In a world where war is common, violence can start to seem kind of acceptable…as long as it's against the baddies. After all, many people would fight to defend themselves or get revenge—which they might consider to be justice.
Gandhi fully rejects this approach in The Story of My Experiments with Truth. But his philosophy of non-violence, or ahimsa, means more than simply refraining from striking your opponents. It means seeking to do them good. Some seriously inspiring quotes are headed your way—after all, some of these gems inspired Nelson Mandela and Dr. Martin Luther King, Jr.
Non-violence is the only acceptable approach for activists to take.
Militancy on the part of activists is acceptable.
What is truth? According to Gandhi in his autobiography The Story of My Experiments with Truth, it's God and the greatest good after which we should be seeking. While most of us associate the term "experiment" with controlled settings in laboratories (and maybe with Frankenstein), Gandhi applies it to his actions in the everyday world.
He seeks to find truth by participating in politics, restraining his passions, and being honest in business and law. The foundation of his search for truth is ahimsa, or non-violence. Check out these quotations to better understand his view.
Truth can only be obtained by rigorous application of the scientific method.
There can be truth, even if imperfect, in everyday life, in matters ranging from business to diet.
Inspired by his devout mother and the religious tolerance of his father, Gandhi sought to understand all the religions he came across…and he describes this process in The Story of My Experiments with Truth.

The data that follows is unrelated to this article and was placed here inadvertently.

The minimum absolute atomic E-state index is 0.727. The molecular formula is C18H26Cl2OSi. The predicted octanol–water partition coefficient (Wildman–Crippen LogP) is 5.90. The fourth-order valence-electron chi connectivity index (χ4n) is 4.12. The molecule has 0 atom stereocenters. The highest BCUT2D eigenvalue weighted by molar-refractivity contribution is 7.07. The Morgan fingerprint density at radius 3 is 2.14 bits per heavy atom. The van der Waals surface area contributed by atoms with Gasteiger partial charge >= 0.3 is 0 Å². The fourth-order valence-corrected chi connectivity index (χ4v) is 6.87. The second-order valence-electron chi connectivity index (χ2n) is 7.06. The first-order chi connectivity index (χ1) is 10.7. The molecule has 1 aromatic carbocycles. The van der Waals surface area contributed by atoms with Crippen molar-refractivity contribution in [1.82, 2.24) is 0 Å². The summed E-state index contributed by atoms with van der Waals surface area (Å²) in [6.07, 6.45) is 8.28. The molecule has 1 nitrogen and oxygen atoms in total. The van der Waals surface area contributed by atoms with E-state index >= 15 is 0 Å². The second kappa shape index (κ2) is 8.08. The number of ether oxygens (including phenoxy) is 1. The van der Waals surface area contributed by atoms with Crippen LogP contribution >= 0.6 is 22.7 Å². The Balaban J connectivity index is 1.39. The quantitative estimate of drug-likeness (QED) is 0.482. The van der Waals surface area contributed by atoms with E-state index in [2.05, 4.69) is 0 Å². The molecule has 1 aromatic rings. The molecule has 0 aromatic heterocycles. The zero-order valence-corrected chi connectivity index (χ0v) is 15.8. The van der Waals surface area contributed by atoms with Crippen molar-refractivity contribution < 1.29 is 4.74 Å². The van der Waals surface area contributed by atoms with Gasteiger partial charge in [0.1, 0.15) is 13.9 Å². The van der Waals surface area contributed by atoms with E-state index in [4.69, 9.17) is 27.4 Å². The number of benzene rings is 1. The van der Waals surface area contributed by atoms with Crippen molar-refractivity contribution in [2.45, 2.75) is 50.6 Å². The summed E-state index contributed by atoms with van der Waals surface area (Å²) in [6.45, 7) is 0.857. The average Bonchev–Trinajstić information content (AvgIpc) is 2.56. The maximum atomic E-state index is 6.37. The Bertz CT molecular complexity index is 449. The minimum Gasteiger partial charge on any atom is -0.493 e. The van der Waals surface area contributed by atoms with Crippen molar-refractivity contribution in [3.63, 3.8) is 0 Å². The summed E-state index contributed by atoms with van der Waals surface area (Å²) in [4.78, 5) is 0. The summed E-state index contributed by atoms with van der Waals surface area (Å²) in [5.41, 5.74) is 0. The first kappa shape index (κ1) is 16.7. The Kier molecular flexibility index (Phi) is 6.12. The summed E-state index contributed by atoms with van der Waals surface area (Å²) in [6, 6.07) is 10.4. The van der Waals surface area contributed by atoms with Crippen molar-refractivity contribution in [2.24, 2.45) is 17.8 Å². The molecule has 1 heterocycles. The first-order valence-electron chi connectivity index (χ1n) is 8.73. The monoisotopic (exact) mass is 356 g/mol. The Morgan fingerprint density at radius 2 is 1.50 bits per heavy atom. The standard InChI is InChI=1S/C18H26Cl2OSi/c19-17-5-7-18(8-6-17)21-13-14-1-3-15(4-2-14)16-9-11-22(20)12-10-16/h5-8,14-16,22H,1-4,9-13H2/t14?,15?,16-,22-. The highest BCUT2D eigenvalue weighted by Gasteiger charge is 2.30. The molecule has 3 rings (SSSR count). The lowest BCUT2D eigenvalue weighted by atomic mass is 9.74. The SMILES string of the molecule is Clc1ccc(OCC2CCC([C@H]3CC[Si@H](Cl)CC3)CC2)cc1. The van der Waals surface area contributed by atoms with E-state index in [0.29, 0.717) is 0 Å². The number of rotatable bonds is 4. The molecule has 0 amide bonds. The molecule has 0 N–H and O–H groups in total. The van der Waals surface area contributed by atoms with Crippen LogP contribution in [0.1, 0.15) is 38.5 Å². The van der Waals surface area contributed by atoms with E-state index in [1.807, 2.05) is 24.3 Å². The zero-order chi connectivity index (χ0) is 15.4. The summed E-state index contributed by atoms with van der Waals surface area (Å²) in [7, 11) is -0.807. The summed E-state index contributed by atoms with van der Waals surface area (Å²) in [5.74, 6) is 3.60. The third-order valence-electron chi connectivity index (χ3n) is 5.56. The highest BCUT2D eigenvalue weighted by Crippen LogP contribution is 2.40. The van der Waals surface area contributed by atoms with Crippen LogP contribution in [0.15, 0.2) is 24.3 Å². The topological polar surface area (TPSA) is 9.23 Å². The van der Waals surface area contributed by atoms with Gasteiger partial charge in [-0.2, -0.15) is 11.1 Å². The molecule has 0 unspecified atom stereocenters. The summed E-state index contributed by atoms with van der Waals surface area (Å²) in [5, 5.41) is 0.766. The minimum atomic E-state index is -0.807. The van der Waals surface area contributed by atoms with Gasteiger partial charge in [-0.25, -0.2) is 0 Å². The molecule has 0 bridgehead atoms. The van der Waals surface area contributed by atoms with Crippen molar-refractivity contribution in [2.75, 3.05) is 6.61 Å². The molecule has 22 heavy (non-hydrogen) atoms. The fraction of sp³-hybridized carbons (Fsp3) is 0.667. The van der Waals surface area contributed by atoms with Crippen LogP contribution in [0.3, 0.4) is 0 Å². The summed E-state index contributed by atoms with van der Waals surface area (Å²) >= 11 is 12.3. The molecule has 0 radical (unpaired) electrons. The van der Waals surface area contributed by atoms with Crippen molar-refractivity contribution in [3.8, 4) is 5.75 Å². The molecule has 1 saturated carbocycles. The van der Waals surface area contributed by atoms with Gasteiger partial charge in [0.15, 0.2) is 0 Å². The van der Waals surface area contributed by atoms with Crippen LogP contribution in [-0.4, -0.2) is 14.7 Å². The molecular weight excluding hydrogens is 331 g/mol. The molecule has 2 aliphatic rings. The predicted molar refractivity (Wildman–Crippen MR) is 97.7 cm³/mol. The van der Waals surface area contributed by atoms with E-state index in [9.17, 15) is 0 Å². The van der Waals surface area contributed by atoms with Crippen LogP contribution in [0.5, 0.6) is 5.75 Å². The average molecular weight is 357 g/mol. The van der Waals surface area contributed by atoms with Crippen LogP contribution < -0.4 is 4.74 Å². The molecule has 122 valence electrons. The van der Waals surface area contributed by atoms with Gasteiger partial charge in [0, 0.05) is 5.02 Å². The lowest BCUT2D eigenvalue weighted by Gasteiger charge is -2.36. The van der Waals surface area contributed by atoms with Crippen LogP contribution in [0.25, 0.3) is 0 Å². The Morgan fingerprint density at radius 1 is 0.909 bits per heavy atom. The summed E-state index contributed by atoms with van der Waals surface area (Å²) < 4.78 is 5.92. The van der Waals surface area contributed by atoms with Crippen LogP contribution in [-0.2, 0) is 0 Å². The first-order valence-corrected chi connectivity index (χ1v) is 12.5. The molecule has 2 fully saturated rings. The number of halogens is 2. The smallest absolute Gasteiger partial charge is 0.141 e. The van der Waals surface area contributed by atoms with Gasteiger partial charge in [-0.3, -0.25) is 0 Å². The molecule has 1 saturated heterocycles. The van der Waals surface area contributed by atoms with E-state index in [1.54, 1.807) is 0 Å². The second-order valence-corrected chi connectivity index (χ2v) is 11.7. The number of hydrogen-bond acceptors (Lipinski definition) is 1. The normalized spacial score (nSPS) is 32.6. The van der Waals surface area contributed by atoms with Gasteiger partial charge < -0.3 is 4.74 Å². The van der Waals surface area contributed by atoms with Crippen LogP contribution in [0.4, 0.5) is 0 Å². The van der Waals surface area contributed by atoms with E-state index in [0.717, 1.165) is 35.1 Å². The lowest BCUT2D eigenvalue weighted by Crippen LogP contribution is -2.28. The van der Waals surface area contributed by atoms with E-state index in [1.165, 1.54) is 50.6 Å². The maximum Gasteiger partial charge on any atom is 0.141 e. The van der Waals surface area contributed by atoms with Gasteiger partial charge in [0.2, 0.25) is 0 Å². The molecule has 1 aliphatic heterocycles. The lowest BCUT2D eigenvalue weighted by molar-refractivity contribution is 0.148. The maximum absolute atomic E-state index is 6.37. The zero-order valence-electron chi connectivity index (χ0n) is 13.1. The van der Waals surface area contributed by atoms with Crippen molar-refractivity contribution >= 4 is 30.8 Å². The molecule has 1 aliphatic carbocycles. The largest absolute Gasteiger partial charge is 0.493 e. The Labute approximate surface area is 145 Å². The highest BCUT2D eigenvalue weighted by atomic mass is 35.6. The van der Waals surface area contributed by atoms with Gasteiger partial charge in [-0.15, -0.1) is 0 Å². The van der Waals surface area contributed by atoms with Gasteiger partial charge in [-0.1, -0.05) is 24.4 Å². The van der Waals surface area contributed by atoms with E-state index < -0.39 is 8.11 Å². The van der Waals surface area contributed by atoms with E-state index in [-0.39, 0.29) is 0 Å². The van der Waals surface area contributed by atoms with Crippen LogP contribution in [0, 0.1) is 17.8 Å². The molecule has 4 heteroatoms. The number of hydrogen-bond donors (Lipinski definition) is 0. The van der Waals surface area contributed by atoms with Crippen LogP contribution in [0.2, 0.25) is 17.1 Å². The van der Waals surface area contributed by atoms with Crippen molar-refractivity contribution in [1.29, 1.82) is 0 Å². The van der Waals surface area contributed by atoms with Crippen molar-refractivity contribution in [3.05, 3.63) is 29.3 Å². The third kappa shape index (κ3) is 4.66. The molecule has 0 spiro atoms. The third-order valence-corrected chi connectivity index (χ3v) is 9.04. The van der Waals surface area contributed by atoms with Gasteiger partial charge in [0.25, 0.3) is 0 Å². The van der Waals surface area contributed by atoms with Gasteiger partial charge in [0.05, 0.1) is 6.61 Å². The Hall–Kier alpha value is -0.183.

His own view is that God is truth and that to realize yourself fully—which he sees as a religious quest—you must participate in all areas of life, including politics. Whereas many feel religion to be a private matter, something you shouldn't discuss with others, Gandhi, while tolerant, is forthright about his own beliefs.
Religion is a matter for public discussion and debate, including in the field of politics.
Religion is a private matter and doesn't have a place in politics.
Often we know the basics of history's social justice movements—what legislation was passed, the names of leaders—but less often do we see behind the scenes. In his autobiography The Story of My Experiments with Truth, Gandhi shows us what made him able to lead India to independence.
His spiritual training was the source of his power, and he also developed strong views on how public workers should handle money and conduct their lives. Take a look at these quotations to understand Gandhi's advice on making the world a better place.
Money tends to corrupt social movements, so activists shouldn't try to store it up.
Those conducting public movements need to collect as much money as possible to succeed.
Duty is, well, what you have to do. But what happens when your sense of duty conflicts with other ideals? In The Story of My Experiments with Truth, Gandhi explains why he participates in war on the side of the British Empire despite his commitment to non-violence.
Since he demands rights from the empire, he feels he's obliged to defend it when called upon to do so, and he thinks this choice might develop in him the capacity to resist war. Besides the war shenanigans, Gandhi also tells us about his and the community's duty to fight for political rights.
An advocate of non-violence shouldn't participate in war at all.